Clinton became the first U.S. president to address Russia’s Duma, or lower house of parliament, on June 5, 2000. In his speech, he said that Russians did not need to fear America’s missile defense program and that their future would be vital to the twenty-first century. Later that month, he signed into law a long-awaited e-signatures bill, which gave on-line “electronic” signatures the same legal status as handwritten signatures.
The Whitewater investigation was concluded on September 20, 2000, with a statement that there was not enough evidence to prove that either Clinton or his wife had taken part in any criminal wrongdoing.
On October 16, 2000, Clinton attended an emergency meeting with Israeli Prime Minister Ehud Barak (1942–) and Palestinian leader Yasir Arafat (1929–), who wanted to come to an agreement to end ongoing violence in their countries. Barak and Arafat left the meeting with a “statement of intent” to end the violence, but neither side was completely satisfied. In that same month, Clinton sealed a major achievement of his administration by signing a bill which gave China permanent, normal trade status. This was considered the most important U.S. trade legislation since the passage of the North American Free Trade Agreement in 1993.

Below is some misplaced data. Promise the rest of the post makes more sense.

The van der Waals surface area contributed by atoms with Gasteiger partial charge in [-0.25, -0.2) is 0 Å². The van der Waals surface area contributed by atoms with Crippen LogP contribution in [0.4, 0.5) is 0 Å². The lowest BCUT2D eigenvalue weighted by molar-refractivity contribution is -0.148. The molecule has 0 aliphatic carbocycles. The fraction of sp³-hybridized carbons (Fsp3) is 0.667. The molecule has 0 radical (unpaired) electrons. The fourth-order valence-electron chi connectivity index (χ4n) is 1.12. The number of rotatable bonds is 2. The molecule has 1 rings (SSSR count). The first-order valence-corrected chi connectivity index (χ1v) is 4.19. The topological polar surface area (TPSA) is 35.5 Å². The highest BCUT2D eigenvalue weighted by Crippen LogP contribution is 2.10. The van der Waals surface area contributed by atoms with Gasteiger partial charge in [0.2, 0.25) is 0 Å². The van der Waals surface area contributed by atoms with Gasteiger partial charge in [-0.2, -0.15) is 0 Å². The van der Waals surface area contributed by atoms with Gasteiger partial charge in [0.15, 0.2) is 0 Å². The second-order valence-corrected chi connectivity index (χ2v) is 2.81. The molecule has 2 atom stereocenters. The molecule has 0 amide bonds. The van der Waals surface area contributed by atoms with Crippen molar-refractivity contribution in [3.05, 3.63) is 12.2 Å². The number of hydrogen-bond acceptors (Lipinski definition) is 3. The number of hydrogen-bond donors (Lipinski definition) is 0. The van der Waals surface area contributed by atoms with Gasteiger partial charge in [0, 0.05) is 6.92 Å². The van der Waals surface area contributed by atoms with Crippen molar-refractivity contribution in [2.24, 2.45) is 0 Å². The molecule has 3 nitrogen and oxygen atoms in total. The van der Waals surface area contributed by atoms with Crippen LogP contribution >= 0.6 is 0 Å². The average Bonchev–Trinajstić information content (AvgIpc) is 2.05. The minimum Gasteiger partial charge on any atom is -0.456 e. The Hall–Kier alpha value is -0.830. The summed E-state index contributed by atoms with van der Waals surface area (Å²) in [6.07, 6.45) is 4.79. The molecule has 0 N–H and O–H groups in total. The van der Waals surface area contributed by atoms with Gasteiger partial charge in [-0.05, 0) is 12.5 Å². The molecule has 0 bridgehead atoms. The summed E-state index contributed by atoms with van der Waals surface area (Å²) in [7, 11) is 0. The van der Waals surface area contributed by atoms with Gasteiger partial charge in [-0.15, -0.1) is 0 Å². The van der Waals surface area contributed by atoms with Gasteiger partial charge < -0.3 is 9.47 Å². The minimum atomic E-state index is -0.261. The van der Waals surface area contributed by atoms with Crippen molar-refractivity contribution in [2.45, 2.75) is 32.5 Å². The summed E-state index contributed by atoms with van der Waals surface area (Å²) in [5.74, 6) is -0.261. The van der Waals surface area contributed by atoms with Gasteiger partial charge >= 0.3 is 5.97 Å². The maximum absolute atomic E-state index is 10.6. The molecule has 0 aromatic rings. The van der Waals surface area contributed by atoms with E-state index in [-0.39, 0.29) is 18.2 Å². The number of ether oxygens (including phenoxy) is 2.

Later that year, Clinton signed into law a bill that set the blood-alcohol limit for drunkenness at 0.08 percent. This was a stricter level than most states had used previously. Supporters of the bill said that this national standard, which is used to determine whether or not a driver is legally drunk, could save hundreds of lives every year. Clinton signed another important bill into law in 2000, when he permanently established a separate reserve of heating oil for the Northeast. The law made it easier for the White House to withdraw oil from reserves in case of emergency. Finally, on November 13, 2000, Clinton began a historic journey to Asia, becoming the first American president to visit Vietnam since the Vietnam War. The purpose of the visit was to work on relations between Hanoi (the capital of Vietnam) and Washington, D.C.